The contemporary world is driven by the logic of consumerism, with its clearly defined and fixed parameters: price, demand, quantity, and quality. Art is the only exception. Bruguera also says that we are enchanted by the “miracle” of the work of art. Yet do we realize sufficiently that for at least 90% of art consumers, the “miracle” of art lies in the fact that it cannot be evaluated purely by applying a precise value determined by supply and demand? Does this fact make a work of art necessarily “revolutionary” or “innovative?” Can it be a guaranteed that art really has the ability to change the status quo just because of this?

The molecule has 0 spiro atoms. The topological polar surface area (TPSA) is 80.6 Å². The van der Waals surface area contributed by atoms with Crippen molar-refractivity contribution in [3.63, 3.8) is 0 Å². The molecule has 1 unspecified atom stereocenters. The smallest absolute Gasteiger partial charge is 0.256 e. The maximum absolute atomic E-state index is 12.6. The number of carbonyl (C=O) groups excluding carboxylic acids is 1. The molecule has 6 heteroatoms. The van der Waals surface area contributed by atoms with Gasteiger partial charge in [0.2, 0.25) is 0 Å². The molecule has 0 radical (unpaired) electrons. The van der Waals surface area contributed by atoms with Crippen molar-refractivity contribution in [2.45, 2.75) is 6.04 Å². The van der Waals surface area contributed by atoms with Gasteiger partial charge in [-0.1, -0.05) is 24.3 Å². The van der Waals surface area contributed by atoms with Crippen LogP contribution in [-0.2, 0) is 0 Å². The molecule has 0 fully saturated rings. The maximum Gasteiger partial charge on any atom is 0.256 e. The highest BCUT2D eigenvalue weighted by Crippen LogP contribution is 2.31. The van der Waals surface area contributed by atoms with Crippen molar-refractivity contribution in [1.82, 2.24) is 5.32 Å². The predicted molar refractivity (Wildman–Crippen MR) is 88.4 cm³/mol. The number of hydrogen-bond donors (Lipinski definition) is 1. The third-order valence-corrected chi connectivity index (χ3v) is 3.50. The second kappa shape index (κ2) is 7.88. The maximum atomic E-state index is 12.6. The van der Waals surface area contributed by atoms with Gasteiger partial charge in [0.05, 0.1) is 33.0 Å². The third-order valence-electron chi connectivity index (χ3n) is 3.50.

In 2020, the global art market generated $50 billion in sales revenue, more or less Serbia’s GDP for the same year. The bulk of this amount was spent as an investment—in the acquisition of historical or contemporary works of art that will be locked away in private collections without in any way influencing the development of public life. That is why I am afraid that seeing art, as Bruguera does, as a “practical utopia” is at best an optimistic construct.
This conversation was conducted over email in March 2022.